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Who Drives? (custody)

(11 Posts)
Zonker Fri 17-May-19 19:49:57

I live with my brother, I'm bedridden and my mother is down the hall and barely gets to the bathroom on a zimmer frame. I start here to establish that my brother has... responsibilities. We're like having two extra children.
He and his ex both lived in Surrey (and we still do). She has moved to Essex assuring him at the time it was only a half hour away (today it took him over 5 hours 'round trip - typically ~2 hours). Her mother lives here in Surrey and she works here at times.
Far more than 50% of the driving burden has been put on my brother. At times when she's here visiting her mother or working she will avoid helping out. Today she told my sixteen year-old nephew that if my brother does not drive back my 9 year-old nephew that 'he will never see him again'.
I will not say my brother is a better parent or try to convince you why. I do not believe in emotional appeals... but she makes this difficult. Can she continue hurting my brother and making my nephew cry without any consequences?

OP’s posts: |
Ragwort Fri 17-May-19 19:52:50

Why doesn’t your DB want to drive & spend time with his children? Is it a financial issue? Assuming the children live with their mother most of the time ... what exactly is the issue?

Justkeeprollingalong Fri 17-May-19 20:08:33

Could you explain the issues a little more clearly? Your post isn't very clear.

Contraceptionismyfriend Fri 17-May-19 20:12:36

If she moved the children away from the area they resides in with their father then the onus is on her to do a majority of the travel.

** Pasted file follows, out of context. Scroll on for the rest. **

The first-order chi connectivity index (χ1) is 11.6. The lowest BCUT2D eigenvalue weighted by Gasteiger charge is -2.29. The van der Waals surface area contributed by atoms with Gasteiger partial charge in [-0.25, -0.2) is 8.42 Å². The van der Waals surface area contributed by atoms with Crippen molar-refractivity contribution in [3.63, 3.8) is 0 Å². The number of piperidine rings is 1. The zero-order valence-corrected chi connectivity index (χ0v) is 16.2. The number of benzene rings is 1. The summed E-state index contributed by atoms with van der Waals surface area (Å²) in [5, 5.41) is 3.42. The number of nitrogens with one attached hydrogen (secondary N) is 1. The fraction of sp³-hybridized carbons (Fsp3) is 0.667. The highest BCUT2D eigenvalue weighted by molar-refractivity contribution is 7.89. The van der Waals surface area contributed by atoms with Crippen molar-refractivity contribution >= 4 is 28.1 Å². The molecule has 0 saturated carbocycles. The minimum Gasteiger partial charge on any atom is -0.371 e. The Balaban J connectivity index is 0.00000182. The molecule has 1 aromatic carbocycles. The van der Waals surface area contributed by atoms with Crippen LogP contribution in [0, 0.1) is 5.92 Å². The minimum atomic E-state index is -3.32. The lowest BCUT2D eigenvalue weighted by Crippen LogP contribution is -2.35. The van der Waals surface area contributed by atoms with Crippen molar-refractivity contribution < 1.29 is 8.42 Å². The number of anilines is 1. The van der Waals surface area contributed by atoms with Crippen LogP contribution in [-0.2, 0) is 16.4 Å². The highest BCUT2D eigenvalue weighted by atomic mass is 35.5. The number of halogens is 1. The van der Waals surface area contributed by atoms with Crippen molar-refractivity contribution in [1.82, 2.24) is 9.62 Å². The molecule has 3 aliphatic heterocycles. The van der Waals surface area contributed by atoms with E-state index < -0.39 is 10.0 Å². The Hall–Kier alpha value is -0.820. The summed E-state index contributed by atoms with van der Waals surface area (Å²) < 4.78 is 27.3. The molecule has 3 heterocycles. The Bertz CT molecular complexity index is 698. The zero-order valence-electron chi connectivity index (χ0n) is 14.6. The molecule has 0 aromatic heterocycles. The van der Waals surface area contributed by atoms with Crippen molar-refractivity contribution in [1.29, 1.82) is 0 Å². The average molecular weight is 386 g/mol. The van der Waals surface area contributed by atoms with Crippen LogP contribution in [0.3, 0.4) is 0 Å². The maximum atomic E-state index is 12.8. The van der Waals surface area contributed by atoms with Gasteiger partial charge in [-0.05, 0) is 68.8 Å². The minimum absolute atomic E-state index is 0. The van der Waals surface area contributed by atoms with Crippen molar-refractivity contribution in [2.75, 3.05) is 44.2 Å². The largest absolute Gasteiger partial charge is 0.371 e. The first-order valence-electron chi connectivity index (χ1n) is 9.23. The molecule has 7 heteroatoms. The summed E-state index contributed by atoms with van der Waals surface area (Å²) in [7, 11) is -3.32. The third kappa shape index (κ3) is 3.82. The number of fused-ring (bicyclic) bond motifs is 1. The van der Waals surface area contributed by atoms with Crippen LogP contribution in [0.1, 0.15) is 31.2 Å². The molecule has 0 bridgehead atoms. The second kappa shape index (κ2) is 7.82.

Contraceptionismyfriend Fri 17-May-19 20:13:17

Bottom line though. He needs to get a CAO no question

Zonker Fri 17-May-19 20:53:07

Ragwort: That was an incredibly biased and unhelpful comment. How you could attempt to flip the tables by making a long and exhausting dive into 'quality time' is reprehensible.

Justkeeprollingalong: I feel as if I covered everything and although you ask for clarity, you don't say what isn't clear.

Contraceptionismyfriend : Thank you, your willingness to assign responsibility is appreciated. I will look into obtaining a Child Arrangement Order.

OP’s posts: |
stucknoue Fri 17-May-19 21:32:11

I understand the difficulty though the reason for her wanting to move makes a difference as to if it's reasonable. But your situation and that of your mother isn't he ex's problem, it's down to either what is arranged between them or what a court decides is reasonable hence my first comment because if a parent moves for work, family or because they couldn't afford to stay in the area it's different to moving deliberately to upset your former partner

Contraceptionismyfriend Fri 17-May-19 21:38:48

Not necessarily. The courts usually side with the parent who stayed now.
He may also be able to claim a reduction on maintenance for any travel he does now do due to her moving.

Collaborate Fri 17-May-19 22:21:02

Your question is very vague I'm afraid.

Yours and your mother's disabilities are irrelevant are they not?

If he's not seeing the children a much as he'd like he needs to refer the case to mediation and follow that with an application to court if there's no mediated agreement. The ship has sailed for her coming back to Surrey, but the courts often (but not always) make the parent who has moved away bear much of the responsibility for travel.

Zonker Wed 22-May-19 14:46:13

stucknoue: I was attempting to show that a 6am-6pm workday and a disabled brother and mother make his life quite busy enough without demanding he drive two hours while half-asleep. This (to me) is unreasonable and dangerous to himself and whomever is in the vehicle.

Contraceptionismyfriend: Thank you, that was helpful and useful.

Collaborate: Why are you afraid? Starting this with a disingenuous platitude is designed to make me defensive... very counter productive.
No, they are certainly not irrelevant (see above).
The last bit is hopefully true and she will become more helpful before my brother falls asleep at the wheel.

Note: She moved away to cohabitate with her new partner.

OP’s posts: |
wobytide Wed 22-May-19 16:48:28

I imagine Collaborate is afraid as again people are expecting binary and absolute legal advice whilst being dripfed information that is all relevant.

Having a pop at a family law solicitor is probably more counter productive IMO

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